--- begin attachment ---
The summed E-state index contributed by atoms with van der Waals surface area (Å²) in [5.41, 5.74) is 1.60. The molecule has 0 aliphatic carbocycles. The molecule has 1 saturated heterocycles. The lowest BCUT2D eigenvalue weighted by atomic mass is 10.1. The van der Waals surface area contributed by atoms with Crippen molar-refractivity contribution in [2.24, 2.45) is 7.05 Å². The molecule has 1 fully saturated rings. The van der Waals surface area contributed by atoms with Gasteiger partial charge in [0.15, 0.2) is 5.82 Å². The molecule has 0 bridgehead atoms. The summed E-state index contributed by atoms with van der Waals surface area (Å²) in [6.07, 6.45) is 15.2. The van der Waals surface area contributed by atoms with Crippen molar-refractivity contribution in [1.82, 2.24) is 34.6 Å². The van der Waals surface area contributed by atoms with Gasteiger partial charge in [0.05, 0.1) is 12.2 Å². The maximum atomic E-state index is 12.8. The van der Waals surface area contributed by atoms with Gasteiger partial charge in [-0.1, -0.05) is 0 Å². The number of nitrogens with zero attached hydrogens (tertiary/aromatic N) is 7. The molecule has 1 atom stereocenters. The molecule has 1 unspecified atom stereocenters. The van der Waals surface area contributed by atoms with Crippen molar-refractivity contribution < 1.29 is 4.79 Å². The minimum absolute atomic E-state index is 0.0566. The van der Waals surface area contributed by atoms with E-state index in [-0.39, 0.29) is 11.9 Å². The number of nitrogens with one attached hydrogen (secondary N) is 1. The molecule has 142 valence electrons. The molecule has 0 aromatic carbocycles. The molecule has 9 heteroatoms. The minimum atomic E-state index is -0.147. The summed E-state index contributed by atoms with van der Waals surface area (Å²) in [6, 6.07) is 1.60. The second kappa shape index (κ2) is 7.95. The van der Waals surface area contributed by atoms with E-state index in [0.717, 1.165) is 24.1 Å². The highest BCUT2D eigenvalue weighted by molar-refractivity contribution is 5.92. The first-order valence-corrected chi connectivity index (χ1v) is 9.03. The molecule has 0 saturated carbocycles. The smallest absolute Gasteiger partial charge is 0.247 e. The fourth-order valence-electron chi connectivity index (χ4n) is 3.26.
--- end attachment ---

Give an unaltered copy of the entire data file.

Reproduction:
The summed E-state index contributed by atoms with van der Waals surface area (Å²) in [5.41, 5.74) is 1.60. The molecule has 0 aliphatic carbocycles. The molecule has 1 saturated heterocycles. The lowest BCUT2D eigenvalue weighted by atomic mass is 10.1. The van der Waals surface area contributed by atoms with Crippen molar-refractivity contribution in [2.24, 2.45) is 7.05 Å². The molecule has 1 fully saturated rings. The van der Waals surface area contributed by atoms with Gasteiger partial charge in [0.15, 0.2) is 5.82 Å². The molecule has 0 bridgehead atoms. The summed E-state index contributed by atoms with van der Waals surface area (Å²) in [6.07, 6.45) is 15.2. The van der Waals surface area contributed by atoms with Crippen molar-refractivity contribution in [1.82, 2.24) is 34.6 Å². The van der Waals surface area contributed by atoms with Gasteiger partial charge in [0.05, 0.1) is 12.2 Å². The maximum atomic E-state index is 12.8. The van der Waals surface area contributed by atoms with Gasteiger partial charge in [-0.1, -0.05) is 0 Å². The number of nitrogens with zero attached hydrogens (tertiary/aromatic N) is 7. The molecule has 1 atom stereocenters. The molecule has 1 unspecified atom stereocenters. The van der Waals surface area contributed by atoms with Crippen molar-refractivity contribution < 1.29 is 4.79 Å². The minimum absolute atomic E-state index is 0.0566. The van der Waals surface area contributed by atoms with E-state index in [-0.39, 0.29) is 11.9 Å². The number of nitrogens with one attached hydrogen (secondary N) is 1. The molecule has 142 valence electrons. The molecule has 0 aromatic carbocycles. The molecule has 9 heteroatoms. The minimum atomic E-state index is -0.147. The summed E-state index contributed by atoms with van der Waals surface area (Å²) in [6, 6.07) is 1.60. The second kappa shape index (κ2) is 7.95. The van der Waals surface area contributed by atoms with E-state index in [0.717, 1.165) is 24.1 Å². The highest BCUT2D eigenvalue weighted by molar-refractivity contribution is 5.92. The first-order valence-corrected chi connectivity index (χ1v) is 9.03. The molecule has 0 saturated carbocycles. The smallest absolute Gasteiger partial charge is 0.247 e. The fourth-order valence-electron chi connectivity index (χ4n) is 3.26.